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Comfort and Joy

Pop Quiz: What stays warm all winter, cool all summer, and won’t break the family utility budget?

Answer: Green New Deal Housing’s Net Zero homes!

We know from experience, because our family has been living net-zero since 2014.

When we set out to build our new home, working with designer Rachel Wagner (about 7 years before she co-founded Green New Deal Housing), we knew we wanted it to be as energy-efficient as possible, and that we wanted to “live with the sun.” With a well-planned green design, an excellent builder, and the habits we have formed while living in the house, we have made it to “net zero” every year we’ve lived in the house.

My partner and I are both environmentalists and we are very concerned about climate change. We know that solving the climate crisis will require big changes in how our homes are built: using renewable energy, greener (healthier) building techniques and solutions ready for the weather extremes coming our way. We were excited to pilot this kind of design and construction in our cold climate.

Our house is attractive and looks mostly like a traditional modern home on the outside. What visitors notice immediately at our place are the solar panels, which are placed on a roof pitched and oriented to harvest sunlight and convert it to electricity to power the home.

Indoors, the next thing guests notice are the deep window sills. We have thick walls with extra insulation that keeps us cozy even during extreme cold. Our windowsills offer a place to sit for a bit and contemplate the outdoors, set a cup of coffee while reading or place house plants looking for light. The attic is also ultra-insulated, as is the “slab,” the foundation of our home.

Not immediately obvious, but with great importance for our lifestyle, are the triple-paned windows. This is one of the most important features of our net-zero home. We wanted a variety of well-lit spaces in our home, and that meant a lot of windows. But windows can be an energy problem if not done right. We have never regretted that choice and it’s what keeps us so snug in the winter while allowing for plenty of light. It can be 20-below outside and we’re cozy—no drafts, very little frost, just pure enjoyment of the wintry scene outside.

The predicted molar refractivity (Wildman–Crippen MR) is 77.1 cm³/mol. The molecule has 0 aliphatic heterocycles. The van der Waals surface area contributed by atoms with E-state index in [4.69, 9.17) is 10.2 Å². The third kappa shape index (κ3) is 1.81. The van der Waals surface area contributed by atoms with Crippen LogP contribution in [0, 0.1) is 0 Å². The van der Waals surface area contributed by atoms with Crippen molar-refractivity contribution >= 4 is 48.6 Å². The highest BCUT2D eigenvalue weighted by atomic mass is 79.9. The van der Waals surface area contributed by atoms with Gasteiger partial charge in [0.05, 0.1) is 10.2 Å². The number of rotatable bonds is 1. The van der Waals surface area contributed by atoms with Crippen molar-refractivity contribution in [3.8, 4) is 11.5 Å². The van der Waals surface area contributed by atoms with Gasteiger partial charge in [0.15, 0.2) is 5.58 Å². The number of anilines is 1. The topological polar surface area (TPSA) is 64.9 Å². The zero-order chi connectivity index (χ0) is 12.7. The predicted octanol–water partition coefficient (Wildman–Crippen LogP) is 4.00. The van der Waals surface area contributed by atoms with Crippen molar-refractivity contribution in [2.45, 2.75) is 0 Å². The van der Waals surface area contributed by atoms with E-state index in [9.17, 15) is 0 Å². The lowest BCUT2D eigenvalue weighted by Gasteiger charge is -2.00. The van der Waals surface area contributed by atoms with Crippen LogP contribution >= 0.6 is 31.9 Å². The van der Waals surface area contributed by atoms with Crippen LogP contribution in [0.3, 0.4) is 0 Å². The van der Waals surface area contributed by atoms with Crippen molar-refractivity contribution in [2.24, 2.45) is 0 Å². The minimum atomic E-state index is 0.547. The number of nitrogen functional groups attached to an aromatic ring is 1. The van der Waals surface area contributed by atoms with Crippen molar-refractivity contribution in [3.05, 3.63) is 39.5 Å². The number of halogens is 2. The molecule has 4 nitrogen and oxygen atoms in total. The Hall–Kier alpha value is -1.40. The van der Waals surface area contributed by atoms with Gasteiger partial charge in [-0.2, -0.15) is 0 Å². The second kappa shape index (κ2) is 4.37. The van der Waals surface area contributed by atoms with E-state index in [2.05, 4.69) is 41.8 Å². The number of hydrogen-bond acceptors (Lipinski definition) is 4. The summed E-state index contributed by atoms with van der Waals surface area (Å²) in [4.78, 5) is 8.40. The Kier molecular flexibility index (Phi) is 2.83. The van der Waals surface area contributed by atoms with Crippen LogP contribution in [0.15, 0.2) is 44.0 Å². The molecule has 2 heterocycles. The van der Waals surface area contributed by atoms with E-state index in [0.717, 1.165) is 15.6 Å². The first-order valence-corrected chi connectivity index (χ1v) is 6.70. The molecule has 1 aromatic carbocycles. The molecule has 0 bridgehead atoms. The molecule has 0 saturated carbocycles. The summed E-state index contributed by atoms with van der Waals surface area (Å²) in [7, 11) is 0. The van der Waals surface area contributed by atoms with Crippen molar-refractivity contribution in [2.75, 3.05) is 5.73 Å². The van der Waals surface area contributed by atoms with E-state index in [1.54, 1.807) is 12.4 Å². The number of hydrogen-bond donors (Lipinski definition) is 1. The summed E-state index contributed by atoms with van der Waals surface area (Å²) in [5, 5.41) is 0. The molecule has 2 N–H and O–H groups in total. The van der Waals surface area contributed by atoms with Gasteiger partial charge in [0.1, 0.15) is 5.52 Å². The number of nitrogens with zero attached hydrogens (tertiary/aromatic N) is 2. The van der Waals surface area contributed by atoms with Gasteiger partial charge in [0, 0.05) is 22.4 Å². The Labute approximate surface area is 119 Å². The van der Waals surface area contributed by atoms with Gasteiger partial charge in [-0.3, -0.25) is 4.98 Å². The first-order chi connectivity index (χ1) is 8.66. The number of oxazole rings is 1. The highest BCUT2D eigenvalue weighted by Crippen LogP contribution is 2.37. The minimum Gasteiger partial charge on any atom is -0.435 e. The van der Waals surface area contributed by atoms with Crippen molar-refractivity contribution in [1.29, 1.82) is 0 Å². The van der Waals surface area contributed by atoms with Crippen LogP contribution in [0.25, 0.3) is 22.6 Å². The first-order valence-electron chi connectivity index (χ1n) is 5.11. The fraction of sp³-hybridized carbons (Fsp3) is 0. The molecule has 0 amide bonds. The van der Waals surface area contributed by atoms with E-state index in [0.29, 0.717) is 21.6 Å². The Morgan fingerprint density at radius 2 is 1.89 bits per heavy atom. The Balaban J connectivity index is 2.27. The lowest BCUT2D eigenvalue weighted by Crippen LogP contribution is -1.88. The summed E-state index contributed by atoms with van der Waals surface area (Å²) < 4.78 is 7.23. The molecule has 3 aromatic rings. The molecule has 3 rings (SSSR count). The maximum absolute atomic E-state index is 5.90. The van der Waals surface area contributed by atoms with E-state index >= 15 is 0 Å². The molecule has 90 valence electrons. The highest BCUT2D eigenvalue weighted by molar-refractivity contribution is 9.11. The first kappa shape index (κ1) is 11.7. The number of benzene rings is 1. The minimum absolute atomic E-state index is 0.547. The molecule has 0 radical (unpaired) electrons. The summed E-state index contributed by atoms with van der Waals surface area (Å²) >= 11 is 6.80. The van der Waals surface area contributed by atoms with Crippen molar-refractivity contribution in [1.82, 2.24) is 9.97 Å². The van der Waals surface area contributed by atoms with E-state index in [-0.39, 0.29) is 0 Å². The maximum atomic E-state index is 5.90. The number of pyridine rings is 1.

In summer, we live pretty actively in our home, meaning we like to open windows wide to usher in the cool night air and close them during the hottest part of the day to keep the warm air from flowing in. Not everyone will want to stay on top of it like that, but it’s one reason we almost never need air conditioning, even during the hottest days and nights.

Another feature is the deep overhang of the roof. It keeps direct sunlight from heating us up in summer, while giving us a lot of natural light. And in winter, spring and fall, the sun’s energy enters the house—what my grandfather used to marvel over as “free heat.”

We did not want to include any fossil fuels in our home. It took a while to adjust to the idea of not cooking over a flame. But when we considered the indoor health implications from cooking with gas and the fact that society needs to transition away from fossil fuels, we chose not to have a gas stove. Now we run all Energy Star electric appliances, and that includes our Kenmore Induction stove, which we love. We will never go back. It boils a kettle of water in around one minute! Super-fast and great control.

The extremes of Minnesota’s winters and summers are growing ever more intense under climate change. Transitioning to housing that is more energy efficient, more comfortable and affordable seems too good to be true. But that’s exactly what Green New Deal Housing (GNDH) offers.

Imagine this: eagerly awaiting your electricity bill every month to see how much money you are saving on energy! This is our experience and it’s what GNDH homeowners can expect in the years to come. In our case, we pay a $40.00 monthly electric service fee (Lake Country Power). Other than that, we generally use a little less electricity than we produce, so year-round we essentially don’t have an energy bill.

We were fortunate. We had the means to hire an architect and a builder to design and construct our zero energy house. While our neighbors complain about the price of propane or how their electric bill is about the size of their mortgage payment, we live without the worry of monthly energy costs. The benefits our home has brought us are endless, but they are not yet available for everybody. We can’t wait for Green New Deal Housing to bring them to our neighbors, too.

Meredith Cornett is a climate expert with a PhD in Forestry and more than 20 years of experience in the field of conservation. She is an adjunct member of the graduate faculty in the University of Minnesota’ Forest Resources and Conservation Sciences programs, and is the Climate Change Director for The Nature Conservancy in Minnesota/North Dakota/South Dakota. She lives with her family in a zero energy home nestled in Minnesota’s Northwoods.

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